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EKU's Pryor wants wins in his pocket
Doesn’t plan to be man on run again
T.J. Pryor felt claustrophobic last season.
When the pocket collapsed, the Eastern Kentucky University quarterback’s self-preservation instincts kicked in. He was running for yardage — and often running for his life. Who could blame him? EKU allowed 3.45 sacks per game, tied for fourth-most in the Football Championship Subdivision.
But Pryor isn’t blaming his teammates. The junior spent the offseason working to become a better quarterback so he can run less and make more plays from the pocket.
“I grew up a little bit,” the Ballard High School graduate said. “I was running out of the pocket too quick, wasn’t trusting my offensive line. I’ve done a lot of footwork, focusing on staying in the pocket, looking downfield, not focusing on the rush that’s coming in front of me. I want to get the ball in my playmakers’ hands.”
How much was Pryor on the run last season? He became the first quarterback to lead EKU in rushing (505 yards, nine touchdowns) since 1963, but that wasn’t by design. The running game faltered (151.8 yards per game, third-worst in the Ohio Valley Conference), the line was porous and Pryor was forced to carry the ball 146 times (13.2 per game).
By comparison, he averaged 9.5 carries per game when he was the 2009 OVC Freshman of the Year.
EKU has made changes. Dane Damron, formerly the special teams and tight ends coach, is the new offensive coordinator. He will employ more traditional sets instead of relying solely on the spread offense. Pryor will take more snaps behind center as opposed to the shotgun.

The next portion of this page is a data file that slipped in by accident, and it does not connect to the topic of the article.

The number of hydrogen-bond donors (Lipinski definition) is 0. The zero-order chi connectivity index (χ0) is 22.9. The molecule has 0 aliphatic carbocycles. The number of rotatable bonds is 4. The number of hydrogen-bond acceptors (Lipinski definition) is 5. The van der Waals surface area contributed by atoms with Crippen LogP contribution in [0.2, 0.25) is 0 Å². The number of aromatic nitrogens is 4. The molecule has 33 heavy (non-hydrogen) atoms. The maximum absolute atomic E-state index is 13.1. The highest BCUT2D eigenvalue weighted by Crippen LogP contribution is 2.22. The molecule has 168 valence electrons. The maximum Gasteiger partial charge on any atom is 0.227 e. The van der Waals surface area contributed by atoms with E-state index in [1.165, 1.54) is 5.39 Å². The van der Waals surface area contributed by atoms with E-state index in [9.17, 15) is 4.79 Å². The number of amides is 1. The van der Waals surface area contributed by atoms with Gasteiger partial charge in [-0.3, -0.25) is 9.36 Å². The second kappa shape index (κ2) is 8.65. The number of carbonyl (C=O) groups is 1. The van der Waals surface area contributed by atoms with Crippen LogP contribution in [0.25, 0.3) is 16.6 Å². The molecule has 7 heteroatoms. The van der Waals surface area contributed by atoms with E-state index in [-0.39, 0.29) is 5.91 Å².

With four returning offensive linemen, continuity should help. Tailback Kyle Lumpkin, who blew out a knee last October, also will be back.
The wide receiver corps took a step back when Orlandus Harris (56 catches, 940 yards, seven TDs) suffered a season-ending knee injury this month. However, head coach Dean Hood expressed confidence in junior-college transfer Cameron Bailey, as well as returnees Tyrone Goard (20 catches, 315 yards, five TDs) and Justin Williams.
Hood said Pryor shouldn’t have to carry the entire load.
“Our running game is where we can run the ball through the tailback position now,” the fourth-year coach said. “The line is giving him more time and the receivers are catching the ball. It will be more playing within the system for him rather than painting an S on his chest and telling him to go out there and get a W for the Colonels.”
When Pryor passed last season, he wasn’t as productive as he was as a freshman. In 2010 he passed for 146.6 yards per game, completing 53.2 percent of his atttempts. As a freshman he averaged 195.7 yards per game and completed 58.1 percent of his passes.
He said he has been working on his five-step drops and likes his weapons.
Lumpkin and H.B. Banjoman (423 rushing yards, five TDs) are back. Pryor called the 6-foot-5 Goard a “deep threat” and Bailey “really quick and slippery.”
“I would rather them catch the ball and get hit, rather than me get hit,” the 6-2, 193-pounder said with a laugh. “A lot of pressure was on me last year to make all the plays. We have some great running backs. Our line has another year underneath their belt. The passing game is opening up. We’ll go from there.”
By Michael Grant, The Courier-Journal